|Draft Police Act 1997 (Enhanced Criminal Record Certificates) (Protection of Vulnerable Adults) Regulations 2002
Norman Baker: I am grateful to the Minister for his full answers to my questions. To take him back to a previous matter, did he say that guidance had been issued to police authorities in respect of non-conviction matters that are deemed to be appropriate to be passed on? If so, I should appreciate seeing that guidance. Will he also deal with my point about safeguards to protect individuals and to enable them, in certain circumstances, to obtain information that was passed on that may be incorrect?
Mr. Denham: Leaving aside the situation that I have just discussed, there will be an appeals procedure run by the CRB in respect of information that it supplies. The CRB has agreed a timetable and targets for resolving those appeals. If the hon. Gentleman were to apply for a job and only to be told that he had a conviction that he did not in fact have, there would be a set timetable within which the hon. Gentleman could appeal to have that information corrected. I shall write to him setting out the details of the time scales and so on that the CRB has set.
As for guidance, the current position is that ACPO guidance has been issued to the police service. I will check whether that guidance is publicly available. It is our intention to produce Home Office guidance on the matter and to make it publicly available.
Mr. Paice: I am grateful for the Minister's explanation. I share the view that the protection of the child or the vulnerable adult must be paramount, but so too must the rights of the individual who is making a job application. I want to challenge the Minister on two points: first, the original legislation predates the Human Rights Act 1998. What advice has he taken about whether non-disclosure to the individual concerned is compatible with that Act?
Secondly, I do not understand why an individual should not be told about matters that the Minister described as being the sort of matters that the police could disclose to an employer but not to an individual. Surely, it is perfectly reasonable for an individual to be told about convictions that do not appear on the police national computer. I would argue, too, that he should be told about acquittals. The argument can be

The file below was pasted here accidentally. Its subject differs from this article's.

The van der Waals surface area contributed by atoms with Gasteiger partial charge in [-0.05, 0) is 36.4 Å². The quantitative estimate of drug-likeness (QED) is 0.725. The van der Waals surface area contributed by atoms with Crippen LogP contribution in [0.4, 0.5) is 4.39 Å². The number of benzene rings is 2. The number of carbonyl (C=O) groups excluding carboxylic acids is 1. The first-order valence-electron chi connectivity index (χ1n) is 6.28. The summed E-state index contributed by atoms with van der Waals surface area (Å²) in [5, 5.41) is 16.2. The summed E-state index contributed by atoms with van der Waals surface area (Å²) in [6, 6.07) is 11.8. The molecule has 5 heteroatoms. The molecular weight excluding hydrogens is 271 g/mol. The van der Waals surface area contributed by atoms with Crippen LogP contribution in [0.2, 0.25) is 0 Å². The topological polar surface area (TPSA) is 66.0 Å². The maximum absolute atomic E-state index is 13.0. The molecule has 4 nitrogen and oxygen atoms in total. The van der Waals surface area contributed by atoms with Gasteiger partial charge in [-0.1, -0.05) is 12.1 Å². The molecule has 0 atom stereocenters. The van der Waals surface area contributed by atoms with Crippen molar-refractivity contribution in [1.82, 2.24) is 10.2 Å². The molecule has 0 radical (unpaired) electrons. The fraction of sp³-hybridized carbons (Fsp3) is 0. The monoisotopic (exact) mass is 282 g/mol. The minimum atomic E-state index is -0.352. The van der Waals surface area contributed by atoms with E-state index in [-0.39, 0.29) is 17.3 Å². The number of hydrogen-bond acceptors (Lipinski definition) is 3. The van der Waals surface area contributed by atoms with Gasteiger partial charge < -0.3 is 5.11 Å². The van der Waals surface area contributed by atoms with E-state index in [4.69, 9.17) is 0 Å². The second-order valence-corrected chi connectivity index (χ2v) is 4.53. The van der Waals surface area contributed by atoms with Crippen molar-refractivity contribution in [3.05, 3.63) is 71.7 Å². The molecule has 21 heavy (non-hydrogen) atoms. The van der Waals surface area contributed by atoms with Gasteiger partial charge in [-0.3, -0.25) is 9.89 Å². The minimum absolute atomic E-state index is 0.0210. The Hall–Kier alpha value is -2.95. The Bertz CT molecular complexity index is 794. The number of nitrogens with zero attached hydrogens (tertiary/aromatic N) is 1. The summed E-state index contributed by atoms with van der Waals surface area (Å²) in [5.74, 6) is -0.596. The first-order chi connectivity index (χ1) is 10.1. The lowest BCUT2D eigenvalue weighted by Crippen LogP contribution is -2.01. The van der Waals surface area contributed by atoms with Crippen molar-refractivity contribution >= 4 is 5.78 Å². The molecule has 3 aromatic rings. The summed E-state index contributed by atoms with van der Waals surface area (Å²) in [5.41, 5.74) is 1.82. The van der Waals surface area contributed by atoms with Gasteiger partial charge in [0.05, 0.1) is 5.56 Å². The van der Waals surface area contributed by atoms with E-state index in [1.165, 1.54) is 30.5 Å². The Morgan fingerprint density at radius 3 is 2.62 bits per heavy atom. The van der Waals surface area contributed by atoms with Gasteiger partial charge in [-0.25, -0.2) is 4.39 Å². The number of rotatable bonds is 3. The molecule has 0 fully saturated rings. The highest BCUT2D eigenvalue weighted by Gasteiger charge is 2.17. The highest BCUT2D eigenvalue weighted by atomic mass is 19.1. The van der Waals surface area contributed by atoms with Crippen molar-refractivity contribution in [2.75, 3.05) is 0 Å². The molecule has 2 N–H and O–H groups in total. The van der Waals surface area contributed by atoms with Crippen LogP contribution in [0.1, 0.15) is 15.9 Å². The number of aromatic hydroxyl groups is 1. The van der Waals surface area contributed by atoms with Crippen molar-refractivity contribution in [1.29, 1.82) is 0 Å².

Column Number: 009narrowed down to a tiny part of the Minister's example of individuals under surveillance and investigation at a particular time. There is a case for arguing that that should be appealable, perhaps through a magistrates court. An individual who has lost a job because of something that the police told the employer, but not him, should have a mechanism to challenge it.
Mr. Denham: The hon. Gentleman has makes an interesting point. Normally, information that is available under enhanced disclosure will be made available to the individual. My earlier comments were intended to focus on exceptional circumstances, such as a continuing surveillance operation, where disclosure might not be appropriate. Therefore, in general—with the possible exception of intelligence matters, to which I have referred—I expect that most categories of enhanced disclosure will be made available to the individual, so that it will be possible for appeals to be made in the normal way.
We should focus on how to handle circumstances in which every reasonable person would accept that the content of what had been disclosed should not be disclosed to the individual. We could say to the
Column Number: 010individual, ''We have given some information but we are not going to tell you what it is'', but that course of action would be fraught with difficulties. Therefore our intention is that there should be independent scrutiny of cases of disclosure only to the registered person. In such cases, it would be unfair to make the individual responsible for deciding whether to appeal, because we cannot tell them what they have not been provided with.
We have further work to do on how that scrutiny will operate, but I hope that I have provided sufficient assurance, at least for today. We are aware of the matters that the hon. Gentlemen have raised, and we know that we must ensure that such cases are not open to abuse. I hope that I have addressed all of the issues that have been raised.
Question put and agreed to.
Committee rose at three minutes to Five o'clock.
The following Members attended the Committee:
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